When Rebecca, the narrator of most of Dunmore's fine, almost unbearably sad eighth novel (after 2003's Ice Cream)
, shares a flat with Joe in London, she begins to enjoy the pleasures of friendship and family for the first time in her life: she was abandoned as a baby and adopted by a couple remarkably unsuitable for parenting. Joe, a historian interested in Stalin, introduces her to simple pleasures and shows her that loneliness need not be permanent. And it's through Joe that she meets Adam, a neonatologist who becomes her husband and the father of their daughter, Ruby ("For the first time, I was tied to someone by blood"). Given the book's title, Ruby's death is no surprise (though it's still heartbreaking without being melodramatic), and Dunmore plumbs the consequences of loss: How does one mourn, and then accept, the unacceptable? Numbed by Ruby's death, Rebecca drifts away from Adam, finding diversion in a job as an assistant to a hotelier, Mr. Damiano; Adam buries himself in his work with premature babies. Ambitiously, Dunmore complements this tragic narrative with two other stories, one autobiographical, told by Mr. Damiano, about growing up in a circus where his parents were trapeze artists, and one told by Joe, a work of fiction set during WWI about a man and a woman who could be his and Rebecca's ancestors. Rebecca's own story isn't told linearly, so these narrative asides aren't as distracting as they sound. And they are critical to the author's main theme: that narrative is a key to understanding and to acceptance. This is that rare novel, an intensely emotional, fiercely intelligent story, fiction with the power to offer redemption. Author tour. (Mar.)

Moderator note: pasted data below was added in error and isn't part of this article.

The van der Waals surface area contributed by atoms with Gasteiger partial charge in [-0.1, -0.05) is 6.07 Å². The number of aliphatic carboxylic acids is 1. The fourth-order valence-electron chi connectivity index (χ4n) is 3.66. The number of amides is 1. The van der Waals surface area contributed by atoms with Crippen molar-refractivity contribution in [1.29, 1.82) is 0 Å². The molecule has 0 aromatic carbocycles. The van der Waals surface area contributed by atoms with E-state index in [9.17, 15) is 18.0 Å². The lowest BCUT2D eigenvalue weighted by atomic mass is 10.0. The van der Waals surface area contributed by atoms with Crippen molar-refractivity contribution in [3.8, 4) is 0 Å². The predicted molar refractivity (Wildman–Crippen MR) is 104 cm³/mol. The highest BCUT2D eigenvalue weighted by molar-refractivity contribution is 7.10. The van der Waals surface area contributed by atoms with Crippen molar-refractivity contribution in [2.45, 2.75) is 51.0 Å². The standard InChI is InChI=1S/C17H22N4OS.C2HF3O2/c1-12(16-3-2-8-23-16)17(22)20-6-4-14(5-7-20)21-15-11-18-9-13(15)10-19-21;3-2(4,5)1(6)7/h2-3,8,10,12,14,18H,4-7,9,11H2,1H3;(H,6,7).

Dunmore has won Britain's Orange Prize for Fiction.